In 1492 the island of Hispaniola was inhabited by the Taino, an Indian group whose ancestors had moved into the Caribbean archipelago from lowland South America more than 1,500 years before. They were organized politically into large cacicazgos, or chiefdoms, comprising 70 or more villages under the authority of a paramount cacique, or chief. From the first voyage on, Columbus made Hispaniola his primary base for operations in the New World. Over the subsequent decades, disease, warfare, famine, and enslavement brought about the destruction of the Taino chiefdoms and almost completely annihilated the aboriginal population of the island.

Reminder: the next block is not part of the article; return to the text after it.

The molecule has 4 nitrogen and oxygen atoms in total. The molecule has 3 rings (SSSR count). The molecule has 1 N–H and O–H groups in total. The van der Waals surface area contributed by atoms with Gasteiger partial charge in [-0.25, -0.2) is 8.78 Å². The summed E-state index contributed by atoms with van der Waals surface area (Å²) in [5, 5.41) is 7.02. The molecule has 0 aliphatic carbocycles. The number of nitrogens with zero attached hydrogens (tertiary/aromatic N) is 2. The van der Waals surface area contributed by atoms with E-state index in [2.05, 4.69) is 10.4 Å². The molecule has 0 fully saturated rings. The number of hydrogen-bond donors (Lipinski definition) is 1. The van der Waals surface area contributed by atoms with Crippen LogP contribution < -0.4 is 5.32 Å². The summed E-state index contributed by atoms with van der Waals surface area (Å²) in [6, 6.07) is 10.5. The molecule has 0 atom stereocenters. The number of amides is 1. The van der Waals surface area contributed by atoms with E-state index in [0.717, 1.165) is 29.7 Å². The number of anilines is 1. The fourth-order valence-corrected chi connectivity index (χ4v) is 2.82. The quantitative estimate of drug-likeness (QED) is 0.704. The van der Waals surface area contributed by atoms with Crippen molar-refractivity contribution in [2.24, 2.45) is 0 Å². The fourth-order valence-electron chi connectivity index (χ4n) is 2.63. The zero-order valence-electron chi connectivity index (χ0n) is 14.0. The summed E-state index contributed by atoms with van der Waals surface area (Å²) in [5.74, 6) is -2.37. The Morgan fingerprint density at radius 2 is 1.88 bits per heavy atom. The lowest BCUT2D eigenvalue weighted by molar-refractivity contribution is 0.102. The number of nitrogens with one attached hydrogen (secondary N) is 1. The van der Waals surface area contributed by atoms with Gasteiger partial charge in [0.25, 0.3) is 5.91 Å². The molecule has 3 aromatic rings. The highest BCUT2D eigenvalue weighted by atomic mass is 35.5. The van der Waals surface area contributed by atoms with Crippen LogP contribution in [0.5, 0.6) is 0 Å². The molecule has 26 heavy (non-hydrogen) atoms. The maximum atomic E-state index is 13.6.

This book examines the early years of the contact period in the Caribbean and in narrative form reconstructs the social and political organization of the Taino. Wilson describes in detail the interactions between the Taino and the Spaniards, with special attention paid to the structure and functioning of the Taino chiefdoms. By providing additional information from archaeology and recent ethnography, he builds a rich context within which to understand the Taino and their responses to the Europeans.
The Taino are especially important in a New World context because they represent a society undergoing rapid sociopolitical change and becoming more complex through time. The early contact period on Hispaniola gives us a rich ethnohistorical glimpse of the political processes of a complex New World society before and during its destruction brought about by the arrival of the Europeans.